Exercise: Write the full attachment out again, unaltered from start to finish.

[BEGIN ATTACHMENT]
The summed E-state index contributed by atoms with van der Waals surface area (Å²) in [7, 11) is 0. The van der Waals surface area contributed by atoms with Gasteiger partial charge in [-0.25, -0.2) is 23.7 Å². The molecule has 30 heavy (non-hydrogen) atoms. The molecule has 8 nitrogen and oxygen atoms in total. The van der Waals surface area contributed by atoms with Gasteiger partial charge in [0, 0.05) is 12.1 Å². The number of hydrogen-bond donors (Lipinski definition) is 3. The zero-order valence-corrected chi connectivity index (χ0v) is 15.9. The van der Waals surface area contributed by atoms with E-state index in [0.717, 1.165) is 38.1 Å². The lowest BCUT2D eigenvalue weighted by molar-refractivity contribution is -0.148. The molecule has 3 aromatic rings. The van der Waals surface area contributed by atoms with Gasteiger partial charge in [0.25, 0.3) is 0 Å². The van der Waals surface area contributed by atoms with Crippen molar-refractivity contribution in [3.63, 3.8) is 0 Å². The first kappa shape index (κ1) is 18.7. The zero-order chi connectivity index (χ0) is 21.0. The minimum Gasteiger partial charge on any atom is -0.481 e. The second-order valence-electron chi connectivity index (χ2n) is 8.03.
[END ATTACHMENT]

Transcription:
The summed E-state index contributed by atoms with van der Waals surface area (Å²) in [7, 11) is 0. The van der Waals surface area contributed by atoms with Gasteiger partial charge in [-0.25, -0.2) is 23.7 Å². The molecule has 30 heavy (non-hydrogen) atoms. The molecule has 8 nitrogen and oxygen atoms in total. The van der Waals surface area contributed by atoms with Gasteiger partial charge in [0, 0.05) is 12.1 Å². The number of hydrogen-bond donors (Lipinski definition) is 3. The zero-order valence-corrected chi connectivity index (χ0v) is 15.9. The van der Waals surface area contributed by atoms with E-state index in [0.717, 1.165) is 38.1 Å². The lowest BCUT2D eigenvalue weighted by molar-refractivity contribution is -0.148. The molecule has 3 aromatic rings. The van der Waals surface area contributed by atoms with Gasteiger partial charge in [0.25, 0.3) is 0 Å². The van der Waals surface area contributed by atoms with Crippen molar-refractivity contribution in [3.63, 3.8) is 0 Å². The first kappa shape index (κ1) is 18.7. The zero-order chi connectivity index (χ0) is 21.0. The minimum Gasteiger partial charge on any atom is -0.481 e. The second-order valence-electron chi connectivity index (χ2n) is 8.03.